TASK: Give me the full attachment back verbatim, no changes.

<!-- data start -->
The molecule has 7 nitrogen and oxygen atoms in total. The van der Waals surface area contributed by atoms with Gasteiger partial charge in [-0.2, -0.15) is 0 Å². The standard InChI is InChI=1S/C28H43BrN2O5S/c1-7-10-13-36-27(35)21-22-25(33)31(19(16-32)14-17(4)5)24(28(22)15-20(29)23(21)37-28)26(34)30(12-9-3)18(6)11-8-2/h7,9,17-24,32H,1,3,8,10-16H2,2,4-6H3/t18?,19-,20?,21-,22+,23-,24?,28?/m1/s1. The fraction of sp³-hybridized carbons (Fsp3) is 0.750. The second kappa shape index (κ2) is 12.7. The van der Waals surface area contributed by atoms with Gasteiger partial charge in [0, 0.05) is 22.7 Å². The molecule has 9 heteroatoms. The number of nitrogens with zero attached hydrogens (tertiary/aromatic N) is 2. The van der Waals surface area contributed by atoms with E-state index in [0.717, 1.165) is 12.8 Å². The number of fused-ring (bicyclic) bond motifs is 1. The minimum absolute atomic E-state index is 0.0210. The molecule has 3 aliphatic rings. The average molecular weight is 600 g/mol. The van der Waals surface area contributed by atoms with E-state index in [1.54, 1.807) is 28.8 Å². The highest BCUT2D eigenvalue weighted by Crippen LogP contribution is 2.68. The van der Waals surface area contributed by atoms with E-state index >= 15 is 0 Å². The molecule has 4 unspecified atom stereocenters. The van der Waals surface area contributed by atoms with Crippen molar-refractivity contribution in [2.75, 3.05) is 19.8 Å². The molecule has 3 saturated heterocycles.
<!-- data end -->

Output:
The molecule has 7 nitrogen and oxygen atoms in total. The van der Waals surface area contributed by atoms with Gasteiger partial charge in [-0.2, -0.15) is 0 Å². The standard InChI is InChI=1S/C28H43BrN2O5S/c1-7-10-13-36-27(35)21-22-25(33)31(19(16-32)14-17(4)5)24(28(22)15-20(29)23(21)37-28)26(34)30(12-9-3)18(6)11-8-2/h7,9,17-24,32H,1,3,8,10-16H2,2,4-6H3/t18?,19-,20?,21-,22+,23-,24?,28?/m1/s1. The fraction of sp³-hybridized carbons (Fsp3) is 0.750. The second kappa shape index (κ2) is 12.7. The van der Waals surface area contributed by atoms with Gasteiger partial charge in [0, 0.05) is 22.7 Å². The molecule has 9 heteroatoms. The number of nitrogens with zero attached hydrogens (tertiary/aromatic N) is 2. The van der Waals surface area contributed by atoms with E-state index in [0.717, 1.165) is 12.8 Å². The number of fused-ring (bicyclic) bond motifs is 1. The minimum absolute atomic E-state index is 0.0210. The molecule has 3 aliphatic rings. The average molecular weight is 600 g/mol. The van der Waals surface area contributed by atoms with E-state index in [1.54, 1.807) is 28.8 Å². The highest BCUT2D eigenvalue weighted by Crippen LogP contribution is 2.68. The van der Waals surface area contributed by atoms with E-state index >= 15 is 0 Å². The molecule has 4 unspecified atom stereocenters. The van der Waals surface area contributed by atoms with Crippen molar-refractivity contribution in [2.75, 3.05) is 19.8 Å². The molecule has 3 saturated heterocycles.